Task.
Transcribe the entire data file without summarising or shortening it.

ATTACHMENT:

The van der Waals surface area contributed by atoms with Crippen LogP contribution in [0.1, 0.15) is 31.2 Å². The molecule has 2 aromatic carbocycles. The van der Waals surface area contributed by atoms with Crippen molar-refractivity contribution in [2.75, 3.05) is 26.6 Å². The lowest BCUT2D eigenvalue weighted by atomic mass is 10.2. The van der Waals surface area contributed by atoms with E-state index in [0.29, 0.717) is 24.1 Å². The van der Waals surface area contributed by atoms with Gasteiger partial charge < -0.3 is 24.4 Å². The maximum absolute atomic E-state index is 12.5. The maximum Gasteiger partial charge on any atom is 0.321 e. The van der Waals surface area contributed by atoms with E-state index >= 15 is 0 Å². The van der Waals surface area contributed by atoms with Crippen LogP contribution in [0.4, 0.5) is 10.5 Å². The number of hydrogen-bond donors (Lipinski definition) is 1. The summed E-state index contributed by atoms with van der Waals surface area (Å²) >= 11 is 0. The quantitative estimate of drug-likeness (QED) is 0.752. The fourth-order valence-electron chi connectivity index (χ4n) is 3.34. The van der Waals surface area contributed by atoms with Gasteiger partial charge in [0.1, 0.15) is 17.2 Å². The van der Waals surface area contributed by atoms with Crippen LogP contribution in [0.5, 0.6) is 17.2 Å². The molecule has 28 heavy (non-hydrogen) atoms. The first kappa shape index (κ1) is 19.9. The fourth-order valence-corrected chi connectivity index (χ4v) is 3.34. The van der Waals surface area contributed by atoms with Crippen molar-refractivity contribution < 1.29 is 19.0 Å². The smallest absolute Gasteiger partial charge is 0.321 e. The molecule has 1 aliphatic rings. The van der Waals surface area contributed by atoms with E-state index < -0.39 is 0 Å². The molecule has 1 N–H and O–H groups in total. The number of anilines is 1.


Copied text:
The van der Waals surface area contributed by atoms with Crippen LogP contribution in [0.1, 0.15) is 31.2 Å². The molecule has 2 aromatic carbocycles. The van der Waals surface area contributed by atoms with Crippen molar-refractivity contribution in [2.75, 3.05) is 26.6 Å². The lowest BCUT2D eigenvalue weighted by atomic mass is 10.2. The van der Waals surface area contributed by atoms with E-state index in [0.29, 0.717) is 24.1 Å². The van der Waals surface area contributed by atoms with Gasteiger partial charge < -0.3 is 24.4 Å². The maximum absolute atomic E-state index is 12.5. The maximum Gasteiger partial charge on any atom is 0.321 e. The van der Waals surface area contributed by atoms with E-state index >= 15 is 0 Å². The van der Waals surface area contributed by atoms with Crippen LogP contribution in [0.4, 0.5) is 10.5 Å². The number of hydrogen-bond donors (Lipinski definition) is 1. The summed E-state index contributed by atoms with van der Waals surface area (Å²) >= 11 is 0. The quantitative estimate of drug-likeness (QED) is 0.752. The fourth-order valence-electron chi connectivity index (χ4n) is 3.34. The van der Waals surface area contributed by atoms with Gasteiger partial charge in [0.1, 0.15) is 17.2 Å². The van der Waals surface area contributed by atoms with Crippen LogP contribution in [0.5, 0.6) is 17.2 Å². The molecule has 28 heavy (non-hydrogen) atoms. The first kappa shape index (κ1) is 19.9. The fourth-order valence-corrected chi connectivity index (χ4v) is 3.34. The van der Waals surface area contributed by atoms with Crippen molar-refractivity contribution < 1.29 is 19.0 Å². The smallest absolute Gasteiger partial charge is 0.321 e. The molecule has 1 aliphatic rings. The van der Waals surface area contributed by atoms with E-state index < -0.39 is 0 Å². The molecule has 1 N–H and O–H groups in total. The number of anilines is 1.